Um, why would you try to get a job you don't want to do, and why should the taxpayers pay you for not doing that job?
 
2013-02-02 03:12:14 PM  

cchris_39: I'm thinking of running. My slogan will be "vote for cchris_39, he'll leave you alone!". My only work would be to block people who took it upon themselves to make your life "better".


So you'd filibuster every piece of legislation that came down the pike too? You'd fit right in with Congress.
 
2013-02-02 03:12:28 PM  
In before anyone mentions Obama and golf.
 
2013-02-02 03:13:35 PM  

burnvictim: If they have 3 hours a day to do the "actual work of being a member of Congress ", how can they actually focus on any of the "very big, very important, and very complicated things"?


That's the problem that TFA is trying to point out. They can't do their jobs nearly as well as they could, becuase of the loads of time they have to waste dealing with the bullcrap of fundraising.

As for how it gets done, there are a few ways- one, think tanks. A lot of the work in coming up with new policy solutions that Members of Congress used to do in meetings with each other is now done by those outside groups. Since they're often staffed by a lot of smart people, you can get some pretty good stuff out of a think tank. Trouble is, they're not good at drawing attention to their proposals. They're academics who publish something, and expect the people who need to be reading it to seek it out.  Two, lobbyists. If you're working on an issue and somebody from the industry walks into your office with a list of 20 different policy proposals and walk you through how each might help solve the problem, you're not necessarily going to do your homework in investigating all the alternatives. Three, they have paid staff. Four, the Committees have people with technical expertise in their jurisdiction on staff.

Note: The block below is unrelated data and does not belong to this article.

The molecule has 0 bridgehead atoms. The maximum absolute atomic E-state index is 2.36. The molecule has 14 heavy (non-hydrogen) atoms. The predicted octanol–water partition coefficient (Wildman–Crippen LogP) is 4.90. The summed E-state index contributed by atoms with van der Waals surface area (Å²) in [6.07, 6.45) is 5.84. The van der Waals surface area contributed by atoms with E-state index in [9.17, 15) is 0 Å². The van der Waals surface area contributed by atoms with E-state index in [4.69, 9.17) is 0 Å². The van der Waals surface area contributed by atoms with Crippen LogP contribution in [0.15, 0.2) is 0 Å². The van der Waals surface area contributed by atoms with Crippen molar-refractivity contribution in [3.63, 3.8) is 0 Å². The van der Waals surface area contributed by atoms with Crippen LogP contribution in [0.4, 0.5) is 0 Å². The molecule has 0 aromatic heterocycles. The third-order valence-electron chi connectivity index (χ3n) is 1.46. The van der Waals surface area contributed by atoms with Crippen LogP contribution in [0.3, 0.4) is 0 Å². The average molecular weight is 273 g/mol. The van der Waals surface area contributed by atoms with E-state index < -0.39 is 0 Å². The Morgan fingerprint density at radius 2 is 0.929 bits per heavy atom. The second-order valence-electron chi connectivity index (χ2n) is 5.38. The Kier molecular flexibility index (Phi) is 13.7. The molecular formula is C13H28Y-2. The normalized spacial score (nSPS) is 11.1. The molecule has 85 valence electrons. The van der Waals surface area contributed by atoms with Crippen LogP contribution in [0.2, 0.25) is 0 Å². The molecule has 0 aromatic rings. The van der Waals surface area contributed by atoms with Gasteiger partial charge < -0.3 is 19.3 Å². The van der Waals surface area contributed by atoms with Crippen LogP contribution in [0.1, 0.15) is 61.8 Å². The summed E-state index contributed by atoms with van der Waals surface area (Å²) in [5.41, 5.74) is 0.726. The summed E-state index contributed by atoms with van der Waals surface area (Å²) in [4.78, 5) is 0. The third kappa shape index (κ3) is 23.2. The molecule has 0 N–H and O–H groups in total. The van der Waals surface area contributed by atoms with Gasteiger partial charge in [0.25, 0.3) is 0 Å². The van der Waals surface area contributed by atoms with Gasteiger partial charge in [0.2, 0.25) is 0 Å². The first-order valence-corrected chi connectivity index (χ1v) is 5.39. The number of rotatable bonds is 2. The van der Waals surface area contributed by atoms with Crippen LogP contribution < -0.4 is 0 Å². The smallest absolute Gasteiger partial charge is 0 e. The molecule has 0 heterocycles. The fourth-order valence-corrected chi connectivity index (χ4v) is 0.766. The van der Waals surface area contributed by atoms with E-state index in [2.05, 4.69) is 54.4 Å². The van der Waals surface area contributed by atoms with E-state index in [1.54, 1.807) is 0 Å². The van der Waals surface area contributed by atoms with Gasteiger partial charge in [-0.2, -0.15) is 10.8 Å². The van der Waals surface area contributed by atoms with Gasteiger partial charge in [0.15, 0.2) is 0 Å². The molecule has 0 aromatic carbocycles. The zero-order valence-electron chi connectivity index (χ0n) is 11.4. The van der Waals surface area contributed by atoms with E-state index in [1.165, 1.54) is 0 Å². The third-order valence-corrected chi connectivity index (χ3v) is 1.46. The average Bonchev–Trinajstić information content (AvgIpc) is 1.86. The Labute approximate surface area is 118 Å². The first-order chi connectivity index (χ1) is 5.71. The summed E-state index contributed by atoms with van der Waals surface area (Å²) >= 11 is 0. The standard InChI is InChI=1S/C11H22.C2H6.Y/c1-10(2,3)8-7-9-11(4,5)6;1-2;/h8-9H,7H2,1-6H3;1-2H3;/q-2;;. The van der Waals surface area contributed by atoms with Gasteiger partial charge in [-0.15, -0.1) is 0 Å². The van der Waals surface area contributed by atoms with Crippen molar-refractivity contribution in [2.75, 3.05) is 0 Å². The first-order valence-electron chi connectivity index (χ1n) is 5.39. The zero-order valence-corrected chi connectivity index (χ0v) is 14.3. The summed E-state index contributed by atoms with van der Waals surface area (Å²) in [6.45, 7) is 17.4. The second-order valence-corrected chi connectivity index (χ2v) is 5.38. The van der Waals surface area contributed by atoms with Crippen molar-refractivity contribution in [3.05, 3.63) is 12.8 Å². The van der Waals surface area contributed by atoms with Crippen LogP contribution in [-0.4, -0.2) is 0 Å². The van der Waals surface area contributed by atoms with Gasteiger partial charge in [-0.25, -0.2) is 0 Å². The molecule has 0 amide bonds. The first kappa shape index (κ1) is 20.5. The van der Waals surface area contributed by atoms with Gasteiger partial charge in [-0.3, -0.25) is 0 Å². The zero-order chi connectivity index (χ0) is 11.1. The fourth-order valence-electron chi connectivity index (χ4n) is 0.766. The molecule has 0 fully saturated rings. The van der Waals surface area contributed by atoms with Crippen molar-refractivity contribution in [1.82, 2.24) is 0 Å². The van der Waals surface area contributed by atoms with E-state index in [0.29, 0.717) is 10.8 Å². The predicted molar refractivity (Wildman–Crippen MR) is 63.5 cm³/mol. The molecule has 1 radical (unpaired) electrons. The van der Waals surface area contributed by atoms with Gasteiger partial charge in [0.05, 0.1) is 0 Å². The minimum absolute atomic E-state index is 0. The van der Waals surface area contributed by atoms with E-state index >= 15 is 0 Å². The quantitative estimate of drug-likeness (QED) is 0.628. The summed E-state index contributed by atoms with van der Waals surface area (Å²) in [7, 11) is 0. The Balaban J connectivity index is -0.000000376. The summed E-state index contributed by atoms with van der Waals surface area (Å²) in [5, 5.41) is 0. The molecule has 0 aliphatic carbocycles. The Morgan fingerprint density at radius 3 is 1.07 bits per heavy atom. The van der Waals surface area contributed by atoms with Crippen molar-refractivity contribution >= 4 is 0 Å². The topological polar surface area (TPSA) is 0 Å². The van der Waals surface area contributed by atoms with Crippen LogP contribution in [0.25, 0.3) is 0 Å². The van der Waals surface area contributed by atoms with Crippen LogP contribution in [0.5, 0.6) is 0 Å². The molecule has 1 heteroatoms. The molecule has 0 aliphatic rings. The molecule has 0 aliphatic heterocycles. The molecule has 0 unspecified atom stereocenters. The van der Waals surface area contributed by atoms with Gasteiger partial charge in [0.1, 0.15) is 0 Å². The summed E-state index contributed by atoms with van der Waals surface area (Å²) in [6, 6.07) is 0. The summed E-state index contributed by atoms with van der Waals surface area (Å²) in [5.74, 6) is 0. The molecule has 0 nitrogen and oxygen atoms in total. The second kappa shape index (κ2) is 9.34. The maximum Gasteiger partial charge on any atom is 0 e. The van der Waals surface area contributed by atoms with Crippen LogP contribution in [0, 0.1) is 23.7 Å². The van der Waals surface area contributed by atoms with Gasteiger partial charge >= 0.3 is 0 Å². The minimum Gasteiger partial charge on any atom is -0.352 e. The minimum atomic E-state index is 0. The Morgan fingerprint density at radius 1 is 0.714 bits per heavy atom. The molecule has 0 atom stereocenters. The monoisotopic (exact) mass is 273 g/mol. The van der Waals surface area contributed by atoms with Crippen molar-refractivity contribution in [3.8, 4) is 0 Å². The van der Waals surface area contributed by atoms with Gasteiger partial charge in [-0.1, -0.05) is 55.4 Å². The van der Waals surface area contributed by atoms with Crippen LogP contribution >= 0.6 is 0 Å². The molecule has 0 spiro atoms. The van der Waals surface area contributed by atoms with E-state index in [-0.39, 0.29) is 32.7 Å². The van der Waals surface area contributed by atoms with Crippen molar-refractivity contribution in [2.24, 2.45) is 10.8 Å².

You know, before tossing around grand ideas about how to reform Congress, it might behoove you to actually learn how it farking works.
 
2013-02-02 03:17:33 PM  

cchris_39: cptjeff: Most, but not all, people who work in congress are waking up and saying, "how can the federal government make people's lives better today". If you think there's a problem with that, something isn't right with YOUR head.

People waking up thinking that is the most terrifying thought of all.  What have they done to make your life better lately?

I'm thinking of running.  My slogan will be "vote for cchris_39, he'll leave you alone!".  My only work would be to block people who took it upon themselves to make your life "better".


Well, that food safety stuff is good. I also kind of like having health insurance while at a point in my life where I can't afford to buy my own plan. The water coming out of my faucet is clean, my country isn't being invaded. But you know, if you want the government to stay out of your life, I hear Somalia is lovely this time of year.
 
2013-02-02 03:18:23 PM  

burnvictim: If they have 3 hours a day to do the "actual work of being a member of Congress ", how can they actually focus on any of the "very big, very important, and very complicated things"? Can we please stop pretending that these jackasses who get elected have anything other than their own self interests in mind?


It's called delegating to your staff. The Congresscritter sets goals and makes decisions and the staff figures out how to best do that stuff.

Simple/imprecise legislative language just ends up having the effect of the courts making a mishmash of contradictory rulings or the bureaucracy deciding what should happen. And the people complaining about government bureaucrats having too much power are usually the ones arguing for policies that inadvertently ensure they will.
 
2013-02-02 03:18:34 PM  
WANKERS
 
2013-02-02 03:21:08 PM  

cptjeff: Well, that food safety stuff is good. I also kind of like having health insurance while at a point in my life where I can't afford to buy my own plan. The water coming out of my faucet is clean, my country isn't being invaded. But you know, if you want the government to stay out of your life, I hear Somalia is lovely this time of year.